Feb 3 (Reuters) – Gina Marino quit two jobs last year.
Over the summer, she left a job at a small social media marketing agency for a bigger company offering more money and greater responsibility.
Three months later, loving her colleagues and the company, but realizing she lacked passion for the industry she supported, she quit again.
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Marino, 25, hasn’t been idle for long. A more targeted job search brought quick responses from companies that needed to fill positions immediately.
“Help was really needed,” said Marino, who lives in Stamford, Connecticut. Last fall, she landed another role in social media marketing — this time for a hair care company, which is more in line with her interests.
She is hardly alone. Nearly 4 million Americans on average quit their jobs each month last year, an unprecedented wave of job turnover as the economy emerged from a recession caused by a pandemic which, although brief, seems to leave a lasting imprint on the American labor market.
Job openings are near historic highs as companies seek to replenish staff or pivot in response to changes in consumer demand, and there aren’t enough workers to fill all the positions. In December, there were nearly two openings for every unemployed worker, according to the Labor Department.
This mismatch means that many workers end up with more options – and take them. With hirings still outpacing the level of quits, some economists say the trend dubbed the “great quit” is actually more of a big reshuffle, as people take advantage of the tight labor market to move into better-paying, more flexible jobs. or to try something. New.
“Labour has become a commodity,” said Nela Richardson, chief economist for payroll processor ADP. “If you don’t like this one, you can get another one.”
HELP TO FIND HELP
Companies with vacancies need to expand their network to reach the right candidate and some are looking for more help.
Business is booming for Goodwin Recruiting, which regularly works with hospitality clients. Allegra Highsmith, vice president of operations, said the company is currently hiring for around 4,700 positions, up from around 1,500 in early March 2020, just before the pandemic shut down the economy.
The company has also doubled its network of independent contractors who help recruit workers, to more than 200 from around 100 at the end of 2019.
Recruiters are increasingly having candid conversations with employers about how they should make their offers more attractive by raising salaries, improving benefits or adding bonuses and other perks, Highsmith said.
Gianfranco Sorrentino, owner of three Italian restaurants in Manhattan, Il Gattopardo, Mozzarella & Vino and The Leopard at des Artistes, has experienced this firsthand. It raised the hourly wage for some kitchen roles, such as porters and dishwashers, from $15 to $18. He also raised the salaries of management workers by 15-20%.
But Sorrentino, who also owns a catering business, said he still struggles to find qualified managers, servers and bartenders. “We have to be competitive not just with other restaurants, but with all other types of industries that offer the same things,” he said.
HAVE TO GET AWAY
Not everyone who quits goes on to better jobs. Some people are struggling to work due to ongoing childcare disruptions, and others have had to quit because they haven’t paid sick leave or fear they face increased health risks. at work, said Elise Gould, senior economist for the Economic Policy Institute.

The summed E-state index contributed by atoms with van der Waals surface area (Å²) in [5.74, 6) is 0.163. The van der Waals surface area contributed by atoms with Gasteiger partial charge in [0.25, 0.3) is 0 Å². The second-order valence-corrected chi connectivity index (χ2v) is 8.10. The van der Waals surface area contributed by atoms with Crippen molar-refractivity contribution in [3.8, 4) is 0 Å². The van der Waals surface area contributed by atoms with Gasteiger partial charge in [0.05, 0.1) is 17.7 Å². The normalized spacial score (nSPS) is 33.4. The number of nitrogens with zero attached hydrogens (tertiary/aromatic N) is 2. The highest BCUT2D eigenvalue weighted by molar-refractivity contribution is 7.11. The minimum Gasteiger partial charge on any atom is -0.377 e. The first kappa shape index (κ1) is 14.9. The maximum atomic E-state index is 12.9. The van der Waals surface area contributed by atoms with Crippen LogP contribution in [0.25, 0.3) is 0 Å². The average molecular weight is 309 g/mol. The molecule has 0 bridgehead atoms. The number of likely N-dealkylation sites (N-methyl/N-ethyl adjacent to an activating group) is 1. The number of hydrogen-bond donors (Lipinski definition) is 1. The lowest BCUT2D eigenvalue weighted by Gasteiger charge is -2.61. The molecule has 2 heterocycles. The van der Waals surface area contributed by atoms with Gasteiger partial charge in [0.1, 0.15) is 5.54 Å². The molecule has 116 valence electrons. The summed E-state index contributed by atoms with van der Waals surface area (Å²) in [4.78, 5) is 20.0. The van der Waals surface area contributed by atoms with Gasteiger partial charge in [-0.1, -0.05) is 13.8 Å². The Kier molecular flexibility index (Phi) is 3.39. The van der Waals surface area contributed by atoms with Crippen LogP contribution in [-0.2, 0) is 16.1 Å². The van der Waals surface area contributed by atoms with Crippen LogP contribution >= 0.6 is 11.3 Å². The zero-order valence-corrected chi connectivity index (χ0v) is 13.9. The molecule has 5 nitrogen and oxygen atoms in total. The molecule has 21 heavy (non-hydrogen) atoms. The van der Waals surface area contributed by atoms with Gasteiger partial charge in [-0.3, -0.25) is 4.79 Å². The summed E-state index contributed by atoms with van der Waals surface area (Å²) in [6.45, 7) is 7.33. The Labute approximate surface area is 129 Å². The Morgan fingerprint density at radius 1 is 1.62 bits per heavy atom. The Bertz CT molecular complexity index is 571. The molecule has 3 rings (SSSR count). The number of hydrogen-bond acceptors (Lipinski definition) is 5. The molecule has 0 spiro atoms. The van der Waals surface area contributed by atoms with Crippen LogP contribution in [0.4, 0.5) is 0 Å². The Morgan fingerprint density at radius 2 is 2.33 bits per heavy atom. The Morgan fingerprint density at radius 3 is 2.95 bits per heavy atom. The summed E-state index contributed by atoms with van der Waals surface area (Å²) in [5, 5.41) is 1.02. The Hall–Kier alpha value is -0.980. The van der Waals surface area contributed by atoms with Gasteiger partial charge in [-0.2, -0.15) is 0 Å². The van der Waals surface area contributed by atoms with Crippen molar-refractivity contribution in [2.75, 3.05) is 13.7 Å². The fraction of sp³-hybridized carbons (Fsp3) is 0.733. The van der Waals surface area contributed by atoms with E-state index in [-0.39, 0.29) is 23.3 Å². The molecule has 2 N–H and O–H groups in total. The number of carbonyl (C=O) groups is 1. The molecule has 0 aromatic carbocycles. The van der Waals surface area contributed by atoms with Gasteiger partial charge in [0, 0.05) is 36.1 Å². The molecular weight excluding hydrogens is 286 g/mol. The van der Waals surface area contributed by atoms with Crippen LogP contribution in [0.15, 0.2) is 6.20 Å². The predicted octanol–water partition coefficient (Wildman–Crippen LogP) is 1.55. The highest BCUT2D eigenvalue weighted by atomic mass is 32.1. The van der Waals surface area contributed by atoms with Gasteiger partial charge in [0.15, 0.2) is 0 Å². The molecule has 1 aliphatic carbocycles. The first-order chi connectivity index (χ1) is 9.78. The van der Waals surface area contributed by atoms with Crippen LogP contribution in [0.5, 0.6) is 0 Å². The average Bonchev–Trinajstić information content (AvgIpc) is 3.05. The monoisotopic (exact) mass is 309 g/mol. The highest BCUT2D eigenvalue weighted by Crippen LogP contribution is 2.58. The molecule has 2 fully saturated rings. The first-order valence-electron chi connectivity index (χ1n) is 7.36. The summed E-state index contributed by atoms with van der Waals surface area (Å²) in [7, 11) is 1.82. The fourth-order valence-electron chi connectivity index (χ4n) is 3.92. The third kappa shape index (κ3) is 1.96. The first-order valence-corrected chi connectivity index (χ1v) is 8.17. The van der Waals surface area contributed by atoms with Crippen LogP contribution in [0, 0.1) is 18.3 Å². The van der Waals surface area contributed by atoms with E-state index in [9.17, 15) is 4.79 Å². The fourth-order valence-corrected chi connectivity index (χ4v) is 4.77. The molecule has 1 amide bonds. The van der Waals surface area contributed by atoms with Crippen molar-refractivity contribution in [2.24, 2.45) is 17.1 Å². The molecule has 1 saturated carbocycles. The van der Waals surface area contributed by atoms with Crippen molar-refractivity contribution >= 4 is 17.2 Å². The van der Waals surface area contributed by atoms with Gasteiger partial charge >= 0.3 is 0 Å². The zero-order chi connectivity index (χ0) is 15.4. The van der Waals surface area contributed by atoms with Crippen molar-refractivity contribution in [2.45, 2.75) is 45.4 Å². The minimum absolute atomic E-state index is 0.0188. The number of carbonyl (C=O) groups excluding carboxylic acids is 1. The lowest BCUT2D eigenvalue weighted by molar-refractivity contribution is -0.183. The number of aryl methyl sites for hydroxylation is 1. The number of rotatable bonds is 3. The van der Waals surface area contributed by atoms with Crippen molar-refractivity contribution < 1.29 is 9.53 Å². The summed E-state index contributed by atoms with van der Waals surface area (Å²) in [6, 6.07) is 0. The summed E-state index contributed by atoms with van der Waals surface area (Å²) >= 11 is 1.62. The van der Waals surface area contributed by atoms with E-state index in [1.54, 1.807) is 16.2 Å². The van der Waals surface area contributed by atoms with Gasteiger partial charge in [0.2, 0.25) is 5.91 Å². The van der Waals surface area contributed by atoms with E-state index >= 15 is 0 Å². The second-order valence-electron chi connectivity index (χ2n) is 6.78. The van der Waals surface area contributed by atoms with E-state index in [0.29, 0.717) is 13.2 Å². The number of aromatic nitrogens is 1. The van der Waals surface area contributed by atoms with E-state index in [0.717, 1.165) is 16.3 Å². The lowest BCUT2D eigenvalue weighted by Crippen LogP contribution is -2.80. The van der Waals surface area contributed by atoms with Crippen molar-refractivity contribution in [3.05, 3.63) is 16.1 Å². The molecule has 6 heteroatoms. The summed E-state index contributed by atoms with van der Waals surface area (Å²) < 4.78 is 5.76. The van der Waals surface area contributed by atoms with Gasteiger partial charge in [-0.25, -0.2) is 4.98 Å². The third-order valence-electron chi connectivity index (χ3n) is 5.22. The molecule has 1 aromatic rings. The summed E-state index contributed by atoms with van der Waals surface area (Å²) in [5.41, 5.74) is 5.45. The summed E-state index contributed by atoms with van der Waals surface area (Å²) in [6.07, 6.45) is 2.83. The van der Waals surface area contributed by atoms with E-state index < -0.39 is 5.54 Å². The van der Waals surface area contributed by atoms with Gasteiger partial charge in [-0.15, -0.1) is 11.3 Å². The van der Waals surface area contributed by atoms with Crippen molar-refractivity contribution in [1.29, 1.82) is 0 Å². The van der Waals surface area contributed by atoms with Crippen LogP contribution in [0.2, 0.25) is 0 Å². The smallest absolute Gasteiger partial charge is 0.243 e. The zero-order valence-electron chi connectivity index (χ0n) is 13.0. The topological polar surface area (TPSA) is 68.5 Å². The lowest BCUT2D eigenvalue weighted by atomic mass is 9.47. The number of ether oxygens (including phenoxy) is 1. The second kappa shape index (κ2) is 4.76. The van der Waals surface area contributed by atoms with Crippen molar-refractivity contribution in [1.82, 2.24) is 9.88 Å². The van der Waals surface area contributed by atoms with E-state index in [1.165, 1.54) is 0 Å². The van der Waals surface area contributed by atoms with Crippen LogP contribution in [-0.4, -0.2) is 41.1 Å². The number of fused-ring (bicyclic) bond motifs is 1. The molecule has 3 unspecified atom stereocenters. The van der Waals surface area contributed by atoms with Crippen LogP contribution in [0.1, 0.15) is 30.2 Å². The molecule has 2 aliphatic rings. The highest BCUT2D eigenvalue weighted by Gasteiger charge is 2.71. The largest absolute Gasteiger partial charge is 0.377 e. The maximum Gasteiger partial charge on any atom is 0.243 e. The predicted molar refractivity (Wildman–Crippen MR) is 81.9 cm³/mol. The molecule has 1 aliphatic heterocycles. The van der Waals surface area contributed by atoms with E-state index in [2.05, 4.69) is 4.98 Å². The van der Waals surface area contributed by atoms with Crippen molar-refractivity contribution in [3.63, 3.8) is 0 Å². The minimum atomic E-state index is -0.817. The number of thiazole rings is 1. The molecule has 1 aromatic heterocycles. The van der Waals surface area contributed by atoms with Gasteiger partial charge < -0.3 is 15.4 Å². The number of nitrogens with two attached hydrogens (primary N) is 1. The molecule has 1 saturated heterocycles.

“It could be a short period of having to step away,” Gould said.
Nearly 9 million people said they had not worked in the first weeks of January because they were sick with coronavirus or were caring for someone who was, according to a survey by the office of census. Economists cast a dim light on their outlook for job growth in January, with growing forecasts that the U.S. economy shed jobs as the Omicron wave hampered demand and caused events to be canceled.
How long will the labor disruption last? Turnover may slow this year as the reopening phase winds down and more employers find the workers they’re looking for or learn to get by without them, Richardson said.
Some companies are using technology and automation to cope with reduced workforces or to minimize the risk of disruptions and closures when COVID-19 infections increase, which could reduce the demand for workers.
Meanwhile, more people could re-enter the workforce if a waning pandemic eases the strains keeping them at home, and with more competition for jobs, fewer people could quit, Gould said.
In the meantime, some workers are rethinking what they do and how they spend their time.
Gabby Ianniello had no job in sight when she quit her job in property development in February 2021 in search of a way to spend more time with her family and avoid burnout.
She left her Upper West Side Manhattan apartment and moved back to live with her parents on Long Island, where she was able to devote more time to a podcast and a website called Corporate Quitter, where she shares stories of people like her who quit their jobs. It makes money through digital product offerings like courses and guides and through consulting, partnerships, and affiliate marketing.
Now Ianniello, 28, no longer needs to get up at 5 a.m. to run and take a shower before arriving at the office at 8 a.m. Instead of wearing pencil skirts and heels, she can work in pajamas. “What’s great is that I have autonomy over my schedule, so I can kind of choose what I want to do and set the parameters of when I take calls and when I don’t. don’t,” she said. “It’s freedom.”
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Reporting by Jonnelle Marte and Aleksandra Michalska; Editing by Dan Burns and Andrea Ricci
Our standards: The Thomson Reuters Trust Principles.